Emergency medical service responders reflect on the pandemic: Interventions in Israel and Spain – Part I

How did EMS responders in different countries, positions, and life stages experience an unprecedented health crisis?

In June and July 2023, COVINFORM partners Magen David Adom (MDA: https://www.mdais.org/en) and S.A.M.U.R. Proteccion Civil (SAMUR: https://www.madrid.es/samur) conducted participatory interventions to explore this question. Specifically, the partners organised workshops with both paid staff and volunteers in Tel Aviv and Madrid, with the objective of:     

  • Validating the COVINFORM research findings and giving responders a sense of participation and ownership in European Commission research and innovation;
  • Assessing differences in the way paid and volunteer responders in different countries and age groups experienced the pandemic; and
  • Gaining insights into vaccination campaigns, particularly regarding campaign communication to vulnerable groups.

The workshops provided an opportunity to experiment with innovative participatory methods, as well as yielding novel data on EMS responder experiences and vaccination campaigns. This blog post focuses on the former topic, while a follow-up post focuses on the latter.

Participatory methods as a means of validating qualitative research

The workshops involved 60 responders in total across both sites: 20 from SAMUR and 40 from MDA. The groups were split between volunteers (N=32 total) and paid staff (N=28), as well as between those under 30 years old (N=34) and those over 40 (N=26). These age ranges were chosen because in the experience of the workshop organisers, life stage impacts priorities in complex ways: e.g., under-30s are often new parents, while over-40s are often faced with the initial onset of age-related health issues (as well as elder-care responsibilities, etc.). Methodologically, the workshops adopted an innovative participatory approach inspired by the concept of positional voting:

  • First, each workshop was split into two sub-groups based on either age or paid/volunteer status (depending on the composition of each workshop group).
  • The sub-groups were presented with various COVINFORM research findings written on cards. Each participant was given 50 “points”, which they could distribute among the findings to rate their perceived importance.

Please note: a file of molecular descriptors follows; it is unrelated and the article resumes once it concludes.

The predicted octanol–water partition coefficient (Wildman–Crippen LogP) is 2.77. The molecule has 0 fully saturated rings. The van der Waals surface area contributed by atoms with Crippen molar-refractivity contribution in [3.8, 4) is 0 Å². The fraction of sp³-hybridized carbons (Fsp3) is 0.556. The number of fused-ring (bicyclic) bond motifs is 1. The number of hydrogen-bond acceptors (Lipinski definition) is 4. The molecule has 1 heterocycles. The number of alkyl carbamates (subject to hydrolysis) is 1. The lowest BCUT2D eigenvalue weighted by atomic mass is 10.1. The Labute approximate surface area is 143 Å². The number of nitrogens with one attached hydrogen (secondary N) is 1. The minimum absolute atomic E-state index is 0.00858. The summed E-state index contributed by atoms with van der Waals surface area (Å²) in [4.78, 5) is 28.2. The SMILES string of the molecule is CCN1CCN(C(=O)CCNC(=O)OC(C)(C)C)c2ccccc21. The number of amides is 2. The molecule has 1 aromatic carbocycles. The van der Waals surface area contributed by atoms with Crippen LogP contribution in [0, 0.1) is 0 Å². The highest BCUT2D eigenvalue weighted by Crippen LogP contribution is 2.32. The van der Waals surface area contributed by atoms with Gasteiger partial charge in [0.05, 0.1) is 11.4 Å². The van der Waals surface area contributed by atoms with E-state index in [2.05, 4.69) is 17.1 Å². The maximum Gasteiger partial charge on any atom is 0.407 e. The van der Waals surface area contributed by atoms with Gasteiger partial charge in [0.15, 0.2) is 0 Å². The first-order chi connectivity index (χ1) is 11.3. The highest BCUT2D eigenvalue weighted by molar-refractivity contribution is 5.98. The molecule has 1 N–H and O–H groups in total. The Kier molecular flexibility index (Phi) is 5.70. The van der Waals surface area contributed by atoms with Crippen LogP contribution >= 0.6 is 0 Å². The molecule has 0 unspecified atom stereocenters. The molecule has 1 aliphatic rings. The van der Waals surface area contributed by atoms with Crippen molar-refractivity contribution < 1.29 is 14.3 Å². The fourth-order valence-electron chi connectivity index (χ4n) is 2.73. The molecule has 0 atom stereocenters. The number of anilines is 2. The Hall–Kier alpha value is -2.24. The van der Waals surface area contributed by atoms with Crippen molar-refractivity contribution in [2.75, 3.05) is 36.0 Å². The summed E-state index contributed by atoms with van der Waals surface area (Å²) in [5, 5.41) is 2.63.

• The participants discussed the way they assigned their points, and tried to reach consensus on how to distribute 50 points together as a sub-group.
  • The sub-groups then came together in a plenary session, where they presented their prioritization of findings and tried to reach consensus on a common prioritization, discussing any disagreements that arose.
  • Finally, each participant completed an individual questionnaire on the topic of mental well-being (derived from a survey conducted in the NO FEAR project: https://no-fearproject.eu/).


Documenting the workshops with photographs and memos allowed the organisers, MDA and SAMUR, to conduct a systematic analysis by age, paid vs. volunteer status, and country. This revealed a number of shared stories and priorities – but also important differences, which speak to the way life stages can mediate the experience of a health crisis.

Responders reported stress burdens and adverse health impacts; those under 30 emphasised the psychological dimension, while those over 40 named a wider range of challenges

In both countries, responders faced an increase in workload and stress during the pandemic. Work-related stressors include strict instructions and safety measures, long working hours, a continuous need for vigilance and concentration, the need to perform new tasks without proper training, and reduced social contact. Responders in Israel furthermore reported that they tended to distance themselves from their own families for fear of infecting them. Many carried their traumatic experiences home, which sometimes led them to isolate themselves emotionally. 

For responders under 30, mental well-being was a particular challenge. Due to their positions at the frontline of the pandemic, many experienced fear, helplessness, and burnout. Heavy responsibilities, the trauma of caring for critically ill patients, a low level of control over the work environment, and difficulty maintaining work-life balance could sometimes lead to demotivation. Without discounting the psychological dimension, responders over 40 sometimes placed more emphasis on other health impacts: some suffered from reduced access to preventative health care during the pandemic, thus aggravating existing long-term problems, or even allowing new ones to emerge. Due to the duration and severity of the pandemic, some hesitated to enter hospitals or visit their GPs when ill, resulting in a deterioration in their overall health.

EMS responders also offer insight into vaccination campaigns – and could be better utilised as a vector for risk communication

The other main topic addressed in the workshops was vaccination. As front-line practitioners, EMS responders offered unique insight into the way vaccine communication campaigns were conducted, particularly among vulnerable groups. A follow-up blog post delves into this topic, as well as offering recommendations for how to better leverage EMS responders’ community access and trust during future health crises.

Author: Dr. James Edwards, SINUS-Institute